September 23, 2010
By James Tarr
I am consistently amazed and refreshed by the innovation that drives our economy. Even for an industry as specialized as the firearms market, new products--and improvements to existing models--seem to happen on a daily basis.
Savage Arms recently announced a new version of its well-respected Model 10 bolt-action rifle, the Model 10 Precision Carbine. Available in .223 Remington or .308 Winchester, this rifle is aimed at the law enforcement/tactical market and features a short-action, medium-contour 20-inch barrel finished in matte black.
The short-action Precision Carbine is fed by a four-round detachable box magazine and wears one of Savage's new synthetic AccuStocks clad in digital green camouflage. While most people who think of police marksmen envision them as operating in urban environments, nearly as many officers roam the back roads, and the Precision Carbine is ideally sized and suited for the trunk of a patrol car.
The heart of Savage's new Accu-Stock is an aluminum chassis around which the stock is molded during the manufacturing process. When secured to the chassis, the rifle's action is locked into place along all three axes--preventing movement not just side to side and up and down, but forward and back as well.
"The stock literally squeezes the action from all directions," Savage CEO Ron Coburn says. "It becomes part of the action, making the whole rifle much stiffer and much more consistent." The chassis is locked onto the action, leaving the button-rifled barrel free floating.
The Precision Carbine retains the traditional Savage safety, but the bolt release is now on the trigger guard. The bolt knob is smooth and oversize for easy handling.
Combined with Savage's excellent AccuTrigger, the sample of which on our carbine broke at a crisp 21„2 pounds, accuracy of the Precision Carbine equaled many custom rifles. Remember not so long ago when any rifle that could do close to two-inch groups at 100 yards was considered acceptable? The Precision Carbine turned in minute-of-angle or better with most ammunition.
The Precision Carbine features a smooth, oversize bolt handle and an overall weight of seven pounds without scope or rings. Rifles chambered to .223 feature a 1:9 twist barrel; .308 rifles have a 1:10 twist. The rifle's receiver is drilled and tapped for scope bases/rings.
The muzzle is slightly countersunk to protect the rifling, and the rifle features a new trigger guard-mounted bolt release and smooth barrel lock nut. The four-round detachable magazines are handy if the user wants to quickly change ammunition types, and the box magazine that came with the Savage seems well-designed.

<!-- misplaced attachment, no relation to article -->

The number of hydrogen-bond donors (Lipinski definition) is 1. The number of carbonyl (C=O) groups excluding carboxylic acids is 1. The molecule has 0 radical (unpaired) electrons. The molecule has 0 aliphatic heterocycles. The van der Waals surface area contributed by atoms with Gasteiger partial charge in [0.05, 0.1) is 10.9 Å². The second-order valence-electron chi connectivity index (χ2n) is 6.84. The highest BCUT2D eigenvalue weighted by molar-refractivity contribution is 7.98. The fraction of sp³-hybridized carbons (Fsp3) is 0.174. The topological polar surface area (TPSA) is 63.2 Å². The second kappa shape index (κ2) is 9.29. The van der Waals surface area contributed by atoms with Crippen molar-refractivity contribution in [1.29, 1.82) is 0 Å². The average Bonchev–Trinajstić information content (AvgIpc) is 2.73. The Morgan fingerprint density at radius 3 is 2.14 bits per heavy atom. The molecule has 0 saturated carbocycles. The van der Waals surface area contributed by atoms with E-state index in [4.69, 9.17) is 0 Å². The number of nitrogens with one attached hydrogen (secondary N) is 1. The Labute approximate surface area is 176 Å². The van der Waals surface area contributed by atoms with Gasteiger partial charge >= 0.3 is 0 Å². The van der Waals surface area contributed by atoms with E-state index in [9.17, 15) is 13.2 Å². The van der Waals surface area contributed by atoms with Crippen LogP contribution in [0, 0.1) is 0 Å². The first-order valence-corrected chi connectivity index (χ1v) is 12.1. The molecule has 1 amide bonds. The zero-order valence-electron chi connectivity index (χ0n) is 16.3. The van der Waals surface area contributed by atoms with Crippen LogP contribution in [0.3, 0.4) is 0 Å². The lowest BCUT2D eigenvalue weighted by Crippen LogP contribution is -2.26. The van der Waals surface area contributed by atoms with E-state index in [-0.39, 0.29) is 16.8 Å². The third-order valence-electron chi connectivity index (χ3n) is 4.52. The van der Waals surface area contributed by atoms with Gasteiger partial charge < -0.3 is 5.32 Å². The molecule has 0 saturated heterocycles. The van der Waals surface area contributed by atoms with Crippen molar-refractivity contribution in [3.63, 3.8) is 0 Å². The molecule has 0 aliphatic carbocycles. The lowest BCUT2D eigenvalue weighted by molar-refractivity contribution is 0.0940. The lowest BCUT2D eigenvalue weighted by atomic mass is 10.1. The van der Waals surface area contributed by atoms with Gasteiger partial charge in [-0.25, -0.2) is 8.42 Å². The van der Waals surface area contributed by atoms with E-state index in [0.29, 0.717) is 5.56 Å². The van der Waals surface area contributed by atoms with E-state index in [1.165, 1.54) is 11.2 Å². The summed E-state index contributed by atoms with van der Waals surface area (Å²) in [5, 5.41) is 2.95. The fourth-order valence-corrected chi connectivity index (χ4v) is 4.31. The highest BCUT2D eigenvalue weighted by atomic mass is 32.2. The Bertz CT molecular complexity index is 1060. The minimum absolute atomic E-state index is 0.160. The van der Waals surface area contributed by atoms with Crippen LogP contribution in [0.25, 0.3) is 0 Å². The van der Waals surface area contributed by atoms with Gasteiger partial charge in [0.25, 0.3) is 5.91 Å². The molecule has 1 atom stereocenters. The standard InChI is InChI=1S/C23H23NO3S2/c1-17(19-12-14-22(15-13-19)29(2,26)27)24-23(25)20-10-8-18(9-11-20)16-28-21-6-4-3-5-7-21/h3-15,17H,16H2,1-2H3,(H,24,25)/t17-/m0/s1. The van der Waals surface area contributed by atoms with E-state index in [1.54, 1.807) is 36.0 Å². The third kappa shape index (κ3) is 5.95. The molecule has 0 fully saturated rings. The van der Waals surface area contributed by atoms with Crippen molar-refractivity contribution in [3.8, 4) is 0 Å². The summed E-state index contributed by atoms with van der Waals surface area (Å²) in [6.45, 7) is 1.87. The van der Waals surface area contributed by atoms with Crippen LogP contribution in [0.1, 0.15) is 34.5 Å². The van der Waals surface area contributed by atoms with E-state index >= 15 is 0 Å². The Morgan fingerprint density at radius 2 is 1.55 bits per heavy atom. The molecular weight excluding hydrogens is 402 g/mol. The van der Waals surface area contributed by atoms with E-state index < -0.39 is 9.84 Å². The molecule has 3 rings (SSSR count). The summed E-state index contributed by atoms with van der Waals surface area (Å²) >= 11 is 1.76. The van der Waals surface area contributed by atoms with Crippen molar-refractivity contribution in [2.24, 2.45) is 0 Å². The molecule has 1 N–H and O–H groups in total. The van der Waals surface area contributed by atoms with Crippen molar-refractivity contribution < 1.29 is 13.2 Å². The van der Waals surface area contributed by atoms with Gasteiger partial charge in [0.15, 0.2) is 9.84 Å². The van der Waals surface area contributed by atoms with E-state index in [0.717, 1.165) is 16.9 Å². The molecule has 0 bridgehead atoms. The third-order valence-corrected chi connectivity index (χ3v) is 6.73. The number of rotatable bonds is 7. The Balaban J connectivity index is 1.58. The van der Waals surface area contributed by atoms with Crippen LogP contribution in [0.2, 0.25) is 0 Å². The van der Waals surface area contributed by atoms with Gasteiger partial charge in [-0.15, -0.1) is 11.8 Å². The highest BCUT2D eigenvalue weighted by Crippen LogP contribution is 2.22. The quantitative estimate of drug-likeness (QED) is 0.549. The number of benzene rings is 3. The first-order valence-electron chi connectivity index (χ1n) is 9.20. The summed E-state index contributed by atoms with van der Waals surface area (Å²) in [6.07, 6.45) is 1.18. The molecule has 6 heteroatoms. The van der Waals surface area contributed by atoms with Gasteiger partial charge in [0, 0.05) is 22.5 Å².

The Precision Carbine has two sling-swivel studs at the front of the fore-end--one presumably for a sling, the other for a bipod such as the Harris I mounted on the rifle during testing.
The rifle sports the new smooth barrel nut that affixes barrel to action, and the AccuStock is treated to a digital green camo finish.
I also shot the rifle off an Eagle Industries Drag Bag. Due to its light weight I found I had to work harder on my fundamentals to get the groups I wanted out of the rifle when shooting off the drag bag. This is not so much of an issue with heavier sniper rifles, but just try maneuvering those in and out of a patrol car.
A 20-inch barrel does slightly reduce velocity compared to the standard 26-inch tubes found on full-size sniper rifles (average loss is 25 fps per inch of barrel), but this has not been shown to be a practical disadvantage for shots inside 400 yards.
As the average shot for a police sniper is 70 yards, the handiness of the Precision Carbine's shorter barrel for getting in and out of vehicles, buildings and shooting positions will far outweigh the velocity loss.
The light weight of the Precision Carbine combined with its brake-free muzzle meant that the rifle in its .308 configuration did have some recoil to it. I would imagine this package in .223 would be a pussycat, but then you'd be trading recoil uprange for foot-pounds downrange.
The Precision Carbine has two sling-swivel studs on the fore-end: one for a sling and one for a bipod.